Invoice Compliance for the Federal Contractor

In the past we have talked about DCAA compliance on Federal Contractors and focused mainly on the accounting system.  Many times some of the auxiliary systems get either "swept under the rug" or assumed that they are not a big issue.  These auxiliary systems include timekeeping, invoicing, subcontracting among others.  Obviously these systems utilize the accounting system and data but they also have regulations and must be done properly in order to maintain compliance.  Today I would like to focus just on the Invoicing part.

The Federal Acquisition Regulations (FAR) give guidelines for invoicing the Federal Government in FAR Part 32.905.  The basic requirements defined here include:

  • Name and address of the contractor.
  • Invoice date and invoice number.
  • Contract number or other authorization for supplies delivered or services performed.
  • Description, quantity, unit of measure, unit price, and extended price of supplies delivered or services performed.
  • Shipping and payment terms.
  •  Name and address of contractor official to whom payment is to be sent.
  • Name (where practicable), title, phone number, and mailing address of person to notify in the event of a defective invoice.
  • Taxpayer Identification Number (TIN). The contractor must include its TIN on the invoice only if required by agency procedures.
  • Electronic funds transfer (EFT) banking information.

(A) The contractor must include EFT banking information on the invoice only if required by agency procedures.

(B) If EFT banking information is not required to be on the invoice, in order for the invoice to be a proper invoice, the contractor must have submitted correct EFT banking information in accordance with the applicable solicitation provision (e.g., 52.232-38, Submission of Electronic Funds Transfer Information with Offer), contract clause (e.g., 52.232-33, Payment by Electronic Funds Transfer-Central Contractor Registration, or 52.232-34, Payment by Electronic Funds Transfer-Other Than Central Contractor Registration), or applicable agency procedures.

(C) EFT banking information is not required if the Government waived the requirement to pay by EFT.

  • Any other information or documentation required by the contract (e.g., evidence of shipment).

We have seen, through many DCAA audits, that the Government is very concerned about some other items on the invoice as well.  Things like billing to the correct CLIN on the Contract.  While this may not be of high importance on a commercial type contract, on a Federal Contract this is highly important as different CLINs may have different funding sources.  The DCAA is also concerned about seeing a column on the invoice that shows cumulative billing.  In the commercial world cumulative billing may not be required on most work.  Government Contracts generally provide both Contract Value as well as, and more importantly funded amounts. It is crucial that invoices reflect the remaining funds vs. remaining value left on the contract. If a contractor goes over the remaining funds they are at risk on Government contracts. This is very different from the commercial arena where commercial agreements are usually fully funded at the contract value.   This is a way to assure that the billings are not exceeding the funding limits.  There are also the use of Provisional Billing Rates in Cost type contracts that are very different from a commercial contract.  The process behind Provisional Billing Rates is a whole different topic that we will reserve for another blog someday.  The point here is that the contractor must obtain the provisional billing rate prior to invoicing the government.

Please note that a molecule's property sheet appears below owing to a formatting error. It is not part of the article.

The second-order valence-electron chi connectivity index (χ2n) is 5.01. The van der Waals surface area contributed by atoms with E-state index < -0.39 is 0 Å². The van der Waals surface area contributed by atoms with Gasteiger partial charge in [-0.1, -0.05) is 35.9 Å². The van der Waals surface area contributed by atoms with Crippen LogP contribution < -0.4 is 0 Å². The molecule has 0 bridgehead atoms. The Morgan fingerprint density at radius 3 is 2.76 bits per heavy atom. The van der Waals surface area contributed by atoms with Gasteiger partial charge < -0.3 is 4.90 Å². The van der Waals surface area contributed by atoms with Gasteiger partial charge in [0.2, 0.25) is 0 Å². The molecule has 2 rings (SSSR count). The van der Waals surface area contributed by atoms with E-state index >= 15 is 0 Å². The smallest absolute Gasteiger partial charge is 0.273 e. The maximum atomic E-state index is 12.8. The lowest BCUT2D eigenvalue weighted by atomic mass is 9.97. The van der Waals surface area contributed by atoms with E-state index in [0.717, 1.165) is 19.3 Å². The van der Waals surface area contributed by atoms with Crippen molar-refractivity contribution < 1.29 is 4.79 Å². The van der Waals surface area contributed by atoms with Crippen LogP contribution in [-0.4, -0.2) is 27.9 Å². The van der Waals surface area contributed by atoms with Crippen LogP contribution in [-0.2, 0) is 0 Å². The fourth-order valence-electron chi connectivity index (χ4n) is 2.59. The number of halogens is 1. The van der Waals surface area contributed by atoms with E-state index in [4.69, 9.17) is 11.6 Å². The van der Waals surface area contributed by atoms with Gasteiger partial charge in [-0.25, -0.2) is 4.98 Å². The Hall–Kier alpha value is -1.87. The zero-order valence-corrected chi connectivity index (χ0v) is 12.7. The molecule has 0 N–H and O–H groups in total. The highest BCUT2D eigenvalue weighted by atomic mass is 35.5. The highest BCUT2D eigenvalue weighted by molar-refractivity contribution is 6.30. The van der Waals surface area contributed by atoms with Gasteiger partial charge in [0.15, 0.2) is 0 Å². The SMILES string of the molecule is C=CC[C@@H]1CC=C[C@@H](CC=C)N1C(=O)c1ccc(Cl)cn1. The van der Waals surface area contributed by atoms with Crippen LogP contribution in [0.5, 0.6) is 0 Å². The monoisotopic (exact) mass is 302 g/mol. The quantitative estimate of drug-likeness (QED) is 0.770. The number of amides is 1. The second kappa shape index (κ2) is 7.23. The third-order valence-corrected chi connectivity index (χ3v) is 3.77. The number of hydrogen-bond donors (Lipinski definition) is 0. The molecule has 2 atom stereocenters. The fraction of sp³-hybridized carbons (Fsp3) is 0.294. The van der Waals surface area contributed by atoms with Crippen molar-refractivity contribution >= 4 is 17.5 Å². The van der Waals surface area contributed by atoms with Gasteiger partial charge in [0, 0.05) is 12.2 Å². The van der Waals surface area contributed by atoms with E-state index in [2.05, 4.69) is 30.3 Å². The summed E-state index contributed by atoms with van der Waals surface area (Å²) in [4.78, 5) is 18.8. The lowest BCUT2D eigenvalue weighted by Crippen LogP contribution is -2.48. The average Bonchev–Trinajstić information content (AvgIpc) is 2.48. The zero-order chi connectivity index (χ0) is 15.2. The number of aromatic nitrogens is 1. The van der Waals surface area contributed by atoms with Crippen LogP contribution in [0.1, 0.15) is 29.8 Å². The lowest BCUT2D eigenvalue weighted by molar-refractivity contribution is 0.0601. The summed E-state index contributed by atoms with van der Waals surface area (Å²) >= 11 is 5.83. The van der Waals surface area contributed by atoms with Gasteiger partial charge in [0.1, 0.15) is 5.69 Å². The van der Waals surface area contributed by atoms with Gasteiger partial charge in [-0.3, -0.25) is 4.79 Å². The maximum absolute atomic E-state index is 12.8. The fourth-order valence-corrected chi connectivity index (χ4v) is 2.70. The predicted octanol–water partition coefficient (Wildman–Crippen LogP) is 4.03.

In the past the government accepted paper invoices to this unique format.  Recently, the Federal Government has become more integrated into the computer age and has set up electronic payment systems such as the Wide Area Work Flow (WAWF) in the Defense Department and the Payment Management System (PMS) in the Health Department to name a few.  These systems will require the same type of information so it is still important for the accounting system to be able to generate the information so that the electronic forms can be entered quickly and efficiently. 

Most accounting systems do not have the capability of generating invoices for the Federal Government (programs designed specifically to meet FAR and DCAA requirements such as Deltek First Essentials and others like this are the exception).  To summarize, invoicing properly is paramount to efficient cash flow for a small business.  Spending too much time trying to figure it out or making mistakes that cause payment delays are unacceptable for a small business.

Update 6-3-16

WAWF Help and Invoicing the Federal Government

ReliAscent would like to add that we have a number of experts that provide federal government invoicing services and help with the Wide Area Workflow (WAWF) Portal. To learn more about our WAWF invoicing services, visit our WAWF page by clicking here.

In addition to our invoicing services, ReliAscent has also published a number of blogs and white papers.  The list below details some of these resources:

  1. WAWF and Invoicing the Federal Government - YouTube Video
  2. Invoicing the Federal Government (Part I) - White Paper
  3. Invoicing the Federal Government (Part II) - White Paper